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The more I practice magick, the less I find that work correlates with results. Sure, work is required. But it’s a distant second to figuring out the actual problem that needs solving.
An example: After learning more about communication with spirits and ethereal software, and updating my technique, I was finding communication exhausting. But no big deal — that’s common after learning a new technique. I just practice for a few days until all the changes settle in, my ethereal muscles learn the new motions, and my brain catches up. Do the work, and you’ll get the results.
Except I wasn’t. Four days went by, and I was just getting even more exhausted. It was like I was over-working my muscles, or my brain.
So I stopped. Rested half a week, and thought about what to do next. I didn’t know what the problem was, but about a year ago, I’d set up a bunch of connections from my ethereal muscles, through my brain’s energy layer, into my brain. I hadn’t updated those connections since then, and since my new technique involved putting more signatures into my brain, maybe those connections needed some improving.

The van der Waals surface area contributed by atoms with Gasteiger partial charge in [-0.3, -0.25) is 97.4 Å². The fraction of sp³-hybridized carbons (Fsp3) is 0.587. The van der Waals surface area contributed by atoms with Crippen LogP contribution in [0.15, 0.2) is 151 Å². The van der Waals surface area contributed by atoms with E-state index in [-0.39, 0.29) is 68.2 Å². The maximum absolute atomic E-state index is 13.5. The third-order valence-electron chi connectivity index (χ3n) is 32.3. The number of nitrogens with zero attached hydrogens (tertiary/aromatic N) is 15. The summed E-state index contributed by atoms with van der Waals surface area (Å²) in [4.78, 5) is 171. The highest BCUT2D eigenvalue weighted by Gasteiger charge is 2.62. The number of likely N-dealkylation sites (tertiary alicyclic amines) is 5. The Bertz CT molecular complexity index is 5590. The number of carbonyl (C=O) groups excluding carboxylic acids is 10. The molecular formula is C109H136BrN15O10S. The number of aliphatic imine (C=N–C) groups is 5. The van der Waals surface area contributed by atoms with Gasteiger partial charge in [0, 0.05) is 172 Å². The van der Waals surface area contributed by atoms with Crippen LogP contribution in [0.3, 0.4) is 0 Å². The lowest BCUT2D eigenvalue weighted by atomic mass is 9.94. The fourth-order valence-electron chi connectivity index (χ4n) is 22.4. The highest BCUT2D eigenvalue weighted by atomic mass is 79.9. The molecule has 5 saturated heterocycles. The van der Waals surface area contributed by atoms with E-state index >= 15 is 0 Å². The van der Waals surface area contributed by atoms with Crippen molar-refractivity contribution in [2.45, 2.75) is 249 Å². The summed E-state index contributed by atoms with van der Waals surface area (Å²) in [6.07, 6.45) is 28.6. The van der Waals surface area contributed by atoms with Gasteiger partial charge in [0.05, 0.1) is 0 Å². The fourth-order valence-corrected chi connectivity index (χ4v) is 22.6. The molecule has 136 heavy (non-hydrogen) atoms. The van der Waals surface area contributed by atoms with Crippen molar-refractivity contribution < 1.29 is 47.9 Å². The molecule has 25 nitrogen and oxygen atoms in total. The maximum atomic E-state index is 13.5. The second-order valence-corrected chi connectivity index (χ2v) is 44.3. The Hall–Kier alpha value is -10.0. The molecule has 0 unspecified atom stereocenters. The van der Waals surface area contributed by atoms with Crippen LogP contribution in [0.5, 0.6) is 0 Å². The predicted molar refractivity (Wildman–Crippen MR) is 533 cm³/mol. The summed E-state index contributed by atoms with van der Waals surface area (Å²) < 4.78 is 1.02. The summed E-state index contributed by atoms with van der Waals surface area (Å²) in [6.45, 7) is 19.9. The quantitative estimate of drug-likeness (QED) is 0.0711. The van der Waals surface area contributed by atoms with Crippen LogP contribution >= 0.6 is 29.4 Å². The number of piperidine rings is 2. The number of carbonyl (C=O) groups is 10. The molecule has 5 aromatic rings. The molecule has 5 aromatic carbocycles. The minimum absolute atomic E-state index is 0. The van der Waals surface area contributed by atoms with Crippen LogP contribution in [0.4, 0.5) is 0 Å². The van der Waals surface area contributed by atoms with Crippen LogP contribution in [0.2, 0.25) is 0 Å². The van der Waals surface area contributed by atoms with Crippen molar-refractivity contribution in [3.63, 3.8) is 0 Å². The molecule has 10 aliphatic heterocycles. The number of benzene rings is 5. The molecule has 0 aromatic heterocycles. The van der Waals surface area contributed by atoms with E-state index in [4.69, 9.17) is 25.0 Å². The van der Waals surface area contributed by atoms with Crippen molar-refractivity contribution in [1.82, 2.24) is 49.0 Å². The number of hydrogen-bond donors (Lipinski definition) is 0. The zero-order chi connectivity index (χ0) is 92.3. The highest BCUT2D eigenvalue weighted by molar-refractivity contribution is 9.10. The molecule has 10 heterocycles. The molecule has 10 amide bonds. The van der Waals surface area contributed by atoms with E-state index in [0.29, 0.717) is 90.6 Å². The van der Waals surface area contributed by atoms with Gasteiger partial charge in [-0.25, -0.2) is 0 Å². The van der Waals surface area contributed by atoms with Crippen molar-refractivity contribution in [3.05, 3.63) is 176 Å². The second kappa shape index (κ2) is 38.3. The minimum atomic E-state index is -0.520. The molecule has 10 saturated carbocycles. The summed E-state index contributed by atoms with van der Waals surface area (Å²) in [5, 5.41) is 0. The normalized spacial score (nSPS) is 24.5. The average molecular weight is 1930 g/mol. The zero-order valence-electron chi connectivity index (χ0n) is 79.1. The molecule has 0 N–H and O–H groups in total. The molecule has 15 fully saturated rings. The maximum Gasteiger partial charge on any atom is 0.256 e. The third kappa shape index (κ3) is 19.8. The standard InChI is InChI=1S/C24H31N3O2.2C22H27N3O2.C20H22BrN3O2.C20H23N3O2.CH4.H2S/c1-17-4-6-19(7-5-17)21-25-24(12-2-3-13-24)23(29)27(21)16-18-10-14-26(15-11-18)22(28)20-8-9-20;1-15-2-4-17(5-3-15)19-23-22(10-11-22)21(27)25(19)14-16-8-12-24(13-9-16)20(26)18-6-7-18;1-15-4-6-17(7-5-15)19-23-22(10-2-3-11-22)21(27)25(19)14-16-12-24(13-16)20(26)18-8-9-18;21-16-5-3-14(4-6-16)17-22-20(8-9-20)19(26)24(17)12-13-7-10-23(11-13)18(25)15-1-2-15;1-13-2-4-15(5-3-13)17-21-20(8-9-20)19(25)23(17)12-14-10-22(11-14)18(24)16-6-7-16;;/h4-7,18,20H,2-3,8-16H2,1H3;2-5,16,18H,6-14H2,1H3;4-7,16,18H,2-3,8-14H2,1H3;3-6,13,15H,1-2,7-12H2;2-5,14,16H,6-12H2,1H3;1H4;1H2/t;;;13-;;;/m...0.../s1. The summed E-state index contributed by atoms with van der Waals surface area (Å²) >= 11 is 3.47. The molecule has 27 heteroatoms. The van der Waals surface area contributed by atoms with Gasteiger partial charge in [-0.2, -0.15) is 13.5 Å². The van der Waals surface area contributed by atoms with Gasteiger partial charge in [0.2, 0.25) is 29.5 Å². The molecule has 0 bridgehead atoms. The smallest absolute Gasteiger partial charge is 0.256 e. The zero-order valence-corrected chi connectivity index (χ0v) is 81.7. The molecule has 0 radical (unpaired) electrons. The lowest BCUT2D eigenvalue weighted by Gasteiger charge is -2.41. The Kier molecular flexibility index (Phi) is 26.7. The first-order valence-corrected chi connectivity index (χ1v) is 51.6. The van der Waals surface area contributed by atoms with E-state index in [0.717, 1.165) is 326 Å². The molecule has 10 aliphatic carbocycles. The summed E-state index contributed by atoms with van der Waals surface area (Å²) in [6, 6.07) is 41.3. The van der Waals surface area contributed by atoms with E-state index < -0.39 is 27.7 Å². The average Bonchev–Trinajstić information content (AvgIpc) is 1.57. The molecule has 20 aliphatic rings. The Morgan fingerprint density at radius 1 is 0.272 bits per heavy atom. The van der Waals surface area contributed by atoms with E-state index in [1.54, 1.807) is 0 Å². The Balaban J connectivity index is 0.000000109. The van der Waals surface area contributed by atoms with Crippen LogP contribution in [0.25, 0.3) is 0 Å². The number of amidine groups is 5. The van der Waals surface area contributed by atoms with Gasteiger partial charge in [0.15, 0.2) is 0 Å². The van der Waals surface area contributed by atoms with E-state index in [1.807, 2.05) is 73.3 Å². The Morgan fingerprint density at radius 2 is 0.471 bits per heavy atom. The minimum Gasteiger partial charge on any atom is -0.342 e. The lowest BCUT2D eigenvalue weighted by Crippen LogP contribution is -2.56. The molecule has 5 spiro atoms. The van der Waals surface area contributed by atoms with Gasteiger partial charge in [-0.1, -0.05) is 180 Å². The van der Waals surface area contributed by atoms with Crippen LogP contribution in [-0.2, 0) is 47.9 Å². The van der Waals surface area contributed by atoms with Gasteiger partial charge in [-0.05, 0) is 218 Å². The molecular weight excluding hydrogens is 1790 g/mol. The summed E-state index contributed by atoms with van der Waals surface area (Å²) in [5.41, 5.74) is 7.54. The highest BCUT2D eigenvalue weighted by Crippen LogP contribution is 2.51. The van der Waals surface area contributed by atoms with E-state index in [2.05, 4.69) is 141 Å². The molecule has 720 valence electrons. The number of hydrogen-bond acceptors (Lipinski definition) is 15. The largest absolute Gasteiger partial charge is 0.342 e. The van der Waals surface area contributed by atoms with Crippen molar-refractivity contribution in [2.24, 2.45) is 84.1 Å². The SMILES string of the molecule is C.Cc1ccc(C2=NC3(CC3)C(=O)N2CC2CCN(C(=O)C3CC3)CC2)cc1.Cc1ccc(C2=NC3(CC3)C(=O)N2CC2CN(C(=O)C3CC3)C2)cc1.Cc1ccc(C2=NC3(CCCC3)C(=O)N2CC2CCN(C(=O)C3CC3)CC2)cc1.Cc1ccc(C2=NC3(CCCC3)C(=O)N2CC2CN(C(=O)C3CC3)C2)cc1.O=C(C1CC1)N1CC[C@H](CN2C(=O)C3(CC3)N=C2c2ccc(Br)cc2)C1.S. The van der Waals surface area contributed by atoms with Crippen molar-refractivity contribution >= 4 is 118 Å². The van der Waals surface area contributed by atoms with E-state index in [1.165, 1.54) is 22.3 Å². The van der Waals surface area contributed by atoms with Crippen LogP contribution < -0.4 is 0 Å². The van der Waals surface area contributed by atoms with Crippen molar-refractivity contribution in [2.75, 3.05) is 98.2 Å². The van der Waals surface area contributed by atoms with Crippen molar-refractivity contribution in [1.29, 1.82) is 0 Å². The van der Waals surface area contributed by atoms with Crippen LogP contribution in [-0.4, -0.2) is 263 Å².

I asked the spirits that train me. They thought it was a reasonable guess (though they didn’t know for sure), and they showed me how to do it. For an hour, it was even more exhausting than before, but after that, I felt great. The next day, my ethereal muscles for communication were fast and responsive, easy to engage and use, and I’m tentatively calling this problem solved.
A decade ago, all I had to do was put in the work. Now, working fails at least once a month. What changed?
I think it’s the problems I’m tackling. Ten years ago, I was learning simpler techniques that my trainers fully understood. They’d explain it to me, I’d do what they said. Easy.
But now, my trainers mostly understand these techniques. They can sort of explain it to me, and they agree that a solution might work. Which means pausing to figure out the solution, rather than just putting in the hours of practice.
If you ever find your trainers saying, “I’m not sure, but that might work,” watch out: You’ll need to debug your own techniques soon.If you liked this post, consider visiting my current blog at mikesententia.com.